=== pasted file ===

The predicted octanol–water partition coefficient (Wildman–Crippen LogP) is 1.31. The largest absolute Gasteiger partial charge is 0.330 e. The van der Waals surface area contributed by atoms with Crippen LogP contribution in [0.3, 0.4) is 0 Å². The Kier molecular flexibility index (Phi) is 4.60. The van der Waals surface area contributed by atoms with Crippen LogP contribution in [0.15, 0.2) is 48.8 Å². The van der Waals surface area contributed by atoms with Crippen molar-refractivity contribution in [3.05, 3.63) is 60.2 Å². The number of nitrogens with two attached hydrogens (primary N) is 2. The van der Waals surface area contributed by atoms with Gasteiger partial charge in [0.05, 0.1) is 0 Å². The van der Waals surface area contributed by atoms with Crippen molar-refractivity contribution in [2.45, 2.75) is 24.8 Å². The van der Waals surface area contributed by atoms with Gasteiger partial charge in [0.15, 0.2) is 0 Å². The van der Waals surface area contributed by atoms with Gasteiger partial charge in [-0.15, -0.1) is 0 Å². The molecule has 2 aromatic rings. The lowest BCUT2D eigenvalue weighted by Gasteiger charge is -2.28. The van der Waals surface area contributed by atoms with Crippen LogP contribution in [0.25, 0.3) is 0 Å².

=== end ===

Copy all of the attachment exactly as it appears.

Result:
The predicted octanol–water partition coefficient (Wildman–Crippen LogP) is 1.31. The largest absolute Gasteiger partial charge is 0.330 e. The van der Waals surface area contributed by atoms with Crippen LogP contribution in [0.3, 0.4) is 0 Å². The Kier molecular flexibility index (Phi) is 4.60. The van der Waals surface area contributed by atoms with Crippen LogP contribution in [0.15, 0.2) is 48.8 Å². The van der Waals surface area contributed by atoms with Crippen molar-refractivity contribution in [3.05, 3.63) is 60.2 Å². The number of nitrogens with two attached hydrogens (primary N) is 2. The van der Waals surface area contributed by atoms with Gasteiger partial charge in [0.05, 0.1) is 0 Å². The van der Waals surface area contributed by atoms with Crippen molar-refractivity contribution in [2.45, 2.75) is 24.8 Å². The van der Waals surface area contributed by atoms with Gasteiger partial charge in [0.15, 0.2) is 0 Å². The van der Waals surface area contributed by atoms with Gasteiger partial charge in [-0.15, -0.1) is 0 Å². The molecule has 2 aromatic rings. The lowest BCUT2D eigenvalue weighted by Gasteiger charge is -2.28. The van der Waals surface area contributed by atoms with Crippen LogP contribution in [0.25, 0.3) is 0 Å².